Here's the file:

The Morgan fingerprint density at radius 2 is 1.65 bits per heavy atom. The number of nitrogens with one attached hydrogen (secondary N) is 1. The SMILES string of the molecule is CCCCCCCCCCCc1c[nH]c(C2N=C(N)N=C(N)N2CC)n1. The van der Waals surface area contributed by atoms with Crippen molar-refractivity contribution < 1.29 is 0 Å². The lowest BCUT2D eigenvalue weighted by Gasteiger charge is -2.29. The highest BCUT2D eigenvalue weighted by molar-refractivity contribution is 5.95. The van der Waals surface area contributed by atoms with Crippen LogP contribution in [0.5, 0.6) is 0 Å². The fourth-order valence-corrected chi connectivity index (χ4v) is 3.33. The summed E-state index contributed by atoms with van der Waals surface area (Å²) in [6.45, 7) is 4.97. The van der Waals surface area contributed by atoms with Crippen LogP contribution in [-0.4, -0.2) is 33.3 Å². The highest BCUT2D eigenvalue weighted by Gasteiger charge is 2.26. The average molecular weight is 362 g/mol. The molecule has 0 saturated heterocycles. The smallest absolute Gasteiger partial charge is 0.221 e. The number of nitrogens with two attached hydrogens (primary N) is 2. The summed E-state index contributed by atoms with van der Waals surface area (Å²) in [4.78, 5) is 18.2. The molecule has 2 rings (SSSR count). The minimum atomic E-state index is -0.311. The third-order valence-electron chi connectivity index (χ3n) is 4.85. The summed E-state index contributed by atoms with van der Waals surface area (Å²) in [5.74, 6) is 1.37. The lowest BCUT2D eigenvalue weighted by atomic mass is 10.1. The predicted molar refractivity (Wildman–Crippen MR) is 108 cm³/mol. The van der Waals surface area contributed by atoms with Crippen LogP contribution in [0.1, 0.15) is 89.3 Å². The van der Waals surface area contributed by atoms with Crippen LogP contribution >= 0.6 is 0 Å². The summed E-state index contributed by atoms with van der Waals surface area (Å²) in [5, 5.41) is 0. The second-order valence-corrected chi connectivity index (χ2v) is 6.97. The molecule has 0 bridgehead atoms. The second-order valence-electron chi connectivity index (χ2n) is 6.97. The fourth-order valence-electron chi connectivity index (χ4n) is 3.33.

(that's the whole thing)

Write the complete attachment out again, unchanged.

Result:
The Morgan fingerprint density at radius 2 is 1.65 bits per heavy atom. The number of nitrogens with one attached hydrogen (secondary N) is 1. The SMILES string of the molecule is CCCCCCCCCCCc1c[nH]c(C2N=C(N)N=C(N)N2CC)n1. The van der Waals surface area contributed by atoms with Crippen molar-refractivity contribution < 1.29 is 0 Å². The lowest BCUT2D eigenvalue weighted by Gasteiger charge is -2.29. The highest BCUT2D eigenvalue weighted by molar-refractivity contribution is 5.95. The van der Waals surface area contributed by atoms with Crippen LogP contribution in [0.5, 0.6) is 0 Å². The fourth-order valence-corrected chi connectivity index (χ4v) is 3.33. The summed E-state index contributed by atoms with van der Waals surface area (Å²) in [6.45, 7) is 4.97. The van der Waals surface area contributed by atoms with Crippen LogP contribution in [-0.4, -0.2) is 33.3 Å². The highest BCUT2D eigenvalue weighted by Gasteiger charge is 2.26. The average molecular weight is 362 g/mol. The molecule has 0 saturated heterocycles. The smallest absolute Gasteiger partial charge is 0.221 e. The number of nitrogens with two attached hydrogens (primary N) is 2. The summed E-state index contributed by atoms with van der Waals surface area (Å²) in [4.78, 5) is 18.2. The molecule has 2 rings (SSSR count). The minimum atomic E-state index is -0.311. The third-order valence-electron chi connectivity index (χ3n) is 4.85. The summed E-state index contributed by atoms with van der Waals surface area (Å²) in [5.74, 6) is 1.37. The lowest BCUT2D eigenvalue weighted by atomic mass is 10.1. The predicted molar refractivity (Wildman–Crippen MR) is 108 cm³/mol. The van der Waals surface area contributed by atoms with Crippen LogP contribution in [0.1, 0.15) is 89.3 Å². The van der Waals surface area contributed by atoms with Crippen LogP contribution >= 0.6 is 0 Å². The summed E-state index contributed by atoms with van der Waals surface area (Å²) in [5, 5.41) is 0. The second-order valence-corrected chi connectivity index (χ2v) is 6.97. The molecule has 0 bridgehead atoms. The second-order valence-electron chi connectivity index (χ2n) is 6.97. The fourth-order valence-electron chi connectivity index (χ4n) is 3.33.